The decision whether to buy or rent is of interest to consumers, investors and other professionals in the real estate market. Most individuals at some point in their lives have or will encounter the decision of whether they should continue renting or instead buy a home. At the aggregate level, the rent versus buy decision of households gives us a sense of trends in home values in a particular area.
Historically, to make the buy versus rent decision, consumers and investors have been using the price-to-rent ratio. For a particular region, this has been calculated typically as the ratio of the median listing price (or closed sale price) of homes available for sale to the median annual rental price of available rentals in that area. A lower ratio indicates that one is better off buying in that market instead of renting and a higher ratio indicates the opposite. A rule of thumb used in the real estate world is a cut-off of 15 years – metros and cities with price-to-rent ratio below 15 years are considered good places to buy and those above are considered good for renting.
The main problem with the conventional price-to-rent ratio is that this ratio compares two different sets of homes that have different underlying home values. To account for this issue, we computed a ‘better’ price-to-rent ratio by calculating it at the household level for all available rental listings at the metro level. The individual price-to-rent ratio for a house listed for rent is calculated using the estimated market value of that house (Zestimate) divided by the annual rental price of that house. The better price-to-rent ratio for each metro is then computed as the median value of the household level price-to-rent ratios for all rental listings in that metro.
An issue with the better price-to-rent ratio is that, it is computed only for houses listed for rent; hence, it is not a representative sample of all the houses located in a particular area. To overcome the bias in the better price-to-rent ratio due to a non-representative sample, we computed another version – the ‘best’ price-to-rent ratio – at the household level using the estimated market value of all homes (Zestimate) and the estimated rental value of all homes (Rent Zestimate). The median price-to-rent ratio for a particular metro is calculated using these individual household level price-to-rent ratios for all homes in that metro.
Even though Zillow has extended and improved the conventional price-to-rent ratio in important ways, the price-to-rent ratio is still problematic to potential buyers or renters for two reasons: it doesn’t consider all of the relevant factors in the buy-rent decision nor is it very intuitive.
In terms of comprehensiveness, the price-to-rent ratio does not include all the costs and benefits incurred when purchasing and owning a home. While the price-to-rent ratio is a potentially useful metric to an investor who is considering buying a property and renting it out , consumers are more interested in knowing how much in total they will spend when buying a home and how this compares with how much they will spend when renting. These considerations must factor in things like property taxes, transactional costs, the opportunity costs of sinking a large sum of money into a down payment, mortgage interest deductions, and maintenance, to name just a few. The conventional price-to-rent ratio doesn’t consider any of these pieces of information. A particularly glaring omission in any price-to-rent ratio is home value appreciation which can make a home purchase a profitable investment after a certain number of years as opposed to renting the home. Hence, the number of years after which buying a house becomes financially beneficial compared to renting the house is a function of the number of years one plans to stay in the house and the price-to-rent ratio calculation does not take this into account.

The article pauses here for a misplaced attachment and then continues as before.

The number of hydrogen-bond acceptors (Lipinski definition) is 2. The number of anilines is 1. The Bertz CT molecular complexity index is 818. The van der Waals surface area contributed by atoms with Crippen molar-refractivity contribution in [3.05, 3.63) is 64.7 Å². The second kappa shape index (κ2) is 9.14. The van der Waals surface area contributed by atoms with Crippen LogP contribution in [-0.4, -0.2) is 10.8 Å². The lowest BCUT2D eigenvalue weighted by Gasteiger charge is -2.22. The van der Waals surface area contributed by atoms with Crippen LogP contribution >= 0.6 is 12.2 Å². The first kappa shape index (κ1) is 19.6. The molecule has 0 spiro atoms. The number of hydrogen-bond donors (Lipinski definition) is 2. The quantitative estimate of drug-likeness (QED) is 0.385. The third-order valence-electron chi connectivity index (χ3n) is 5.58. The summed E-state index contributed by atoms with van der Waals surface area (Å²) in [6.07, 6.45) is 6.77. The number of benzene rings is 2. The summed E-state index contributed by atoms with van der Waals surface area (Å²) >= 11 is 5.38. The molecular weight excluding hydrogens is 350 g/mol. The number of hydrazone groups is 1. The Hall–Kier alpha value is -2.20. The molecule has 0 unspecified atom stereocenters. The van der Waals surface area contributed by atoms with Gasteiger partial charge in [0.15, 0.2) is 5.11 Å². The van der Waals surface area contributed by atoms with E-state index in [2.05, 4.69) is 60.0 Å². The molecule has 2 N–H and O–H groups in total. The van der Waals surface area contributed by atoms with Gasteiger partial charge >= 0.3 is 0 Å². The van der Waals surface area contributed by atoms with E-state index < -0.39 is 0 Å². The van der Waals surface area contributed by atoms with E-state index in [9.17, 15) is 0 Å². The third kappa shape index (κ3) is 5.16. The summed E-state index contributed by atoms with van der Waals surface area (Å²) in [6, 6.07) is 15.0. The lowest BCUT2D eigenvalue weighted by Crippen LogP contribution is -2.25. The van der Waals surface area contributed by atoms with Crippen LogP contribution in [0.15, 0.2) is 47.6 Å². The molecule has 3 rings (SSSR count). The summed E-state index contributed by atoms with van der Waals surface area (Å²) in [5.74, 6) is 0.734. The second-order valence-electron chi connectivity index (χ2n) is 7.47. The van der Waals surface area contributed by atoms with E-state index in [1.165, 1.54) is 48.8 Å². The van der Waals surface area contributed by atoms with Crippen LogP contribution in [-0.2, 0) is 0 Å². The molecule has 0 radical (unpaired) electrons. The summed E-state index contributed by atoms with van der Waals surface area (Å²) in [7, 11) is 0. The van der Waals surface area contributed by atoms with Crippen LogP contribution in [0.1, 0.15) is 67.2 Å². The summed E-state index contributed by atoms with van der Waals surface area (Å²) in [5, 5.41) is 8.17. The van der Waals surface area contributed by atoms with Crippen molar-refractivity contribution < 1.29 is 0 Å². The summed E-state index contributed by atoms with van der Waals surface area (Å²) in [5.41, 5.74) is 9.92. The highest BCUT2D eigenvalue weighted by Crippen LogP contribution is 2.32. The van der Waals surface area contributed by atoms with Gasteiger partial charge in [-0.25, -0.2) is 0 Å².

In terms of the consumer understandability, the price-to-rent ratio is also fairly opaque and non-intuitive. Most consumers are generally aware that homeownership is more financially advantageous than renting the longer one owns a home. They are also generally aware that they shouldn’t buy a house if they aren’t going to live in for at least some period of time because of non-trivial transactional costs. These two facts obviously suggest that there is some length of time at which the decision to buy versus rent flips from one answer to the other. So what is that length of time? The price-to-rent ratio doesn’t directly answer this question. It instead gives the consumer an abstract ratio that must then be compared to some rule of thumb about the general level at which the decision flips from renting to owning as the optimal answer. But seldom is there any recognition of the fact that the length of time the consumer plans to live in the home affects the threshold of the ratio that separates a buy decision from a rent decision (e.g., is the rule of thumb of 15 on a price-to-rent ratio equally appropriate for somebody planning to live in the home 2 years and somebody else planning to live there 15 years?).